- Losses caused by thefts, damage, or lost products
- Shrinkage caused by inventory that becomes obsolete or expires while being stored
Identifying Quality Costs
There can also be costs that are hidden within your quality assurance process based on the type of product that is being supplied or purchased. For example, some products might require inspections based on the locations from which they are sourced. Substandard product quality can cause negative impacts on your brand, so hidden quality costs should be anticipated as your organization strives to ensure its products meet your quality standards.
Some examples of hidden quality costs include the following:
- Products that fail inspections and have to be sent back to the supplier
- Failures to ensure a product’s quality before it arrives, resulting in disruptions in manufacturing and distribution
- Discoveries of product quality problems after the product is delivered, resulting in costs caused by reputational damage
- Quality problems resulting in product recalls and drops in revenue
How to Minimize Hidden Risks in Your Supply Chain
Hidden supply chain risks in these different categories tend to be interconnected with each other, meaning that unaddressed hidden costs in one category can lead to higher costs in others. This makes it important for organizations to take a comprehensive approach and implement strategies to manage costs across the supply chain. Without a comprehensive approach, you might fail to reduce your hidden supply chain costs while also missing out on opportunities you might discover during the cost management process.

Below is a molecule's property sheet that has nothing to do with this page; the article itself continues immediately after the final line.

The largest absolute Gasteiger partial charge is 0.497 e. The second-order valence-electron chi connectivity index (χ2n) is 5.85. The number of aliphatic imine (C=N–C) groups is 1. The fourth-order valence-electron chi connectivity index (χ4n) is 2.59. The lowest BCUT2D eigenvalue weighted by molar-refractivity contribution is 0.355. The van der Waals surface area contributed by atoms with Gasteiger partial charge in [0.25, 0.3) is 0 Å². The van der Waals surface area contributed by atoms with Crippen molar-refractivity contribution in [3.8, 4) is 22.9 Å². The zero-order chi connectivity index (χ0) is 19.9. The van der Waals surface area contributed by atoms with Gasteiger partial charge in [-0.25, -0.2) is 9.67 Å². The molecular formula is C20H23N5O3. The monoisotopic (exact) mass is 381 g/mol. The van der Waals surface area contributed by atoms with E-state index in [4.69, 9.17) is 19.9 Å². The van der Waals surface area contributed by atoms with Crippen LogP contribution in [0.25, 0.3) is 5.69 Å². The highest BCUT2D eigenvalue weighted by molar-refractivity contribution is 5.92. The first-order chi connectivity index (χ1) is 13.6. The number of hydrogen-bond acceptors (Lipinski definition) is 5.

The following are some strategies you might take to reduce hidden supply chain costs:
- Analyze your workflow to identify inefficiencies.
- Implement streamlined ordering processes.
- Monitor ordering patterns on an ongoing basis.
- Create key performance indicators and monitor your progress.
- Reorganize to use space more efficiently.
- Use technology to automate your supply chain.
- Diversify your carriers and reach with the help of a freight broker.
- Use predictive analytics to help with demand forecasting.
- Reduce the amount of packaging used.
Identifying hidden costs in your supply chain and taking steps to reduce them can help to protect your profit margins. When you analyze your supply chain and implement smart strategies to address hidden costs, you might also discover opportunities that would otherwise remain hidden.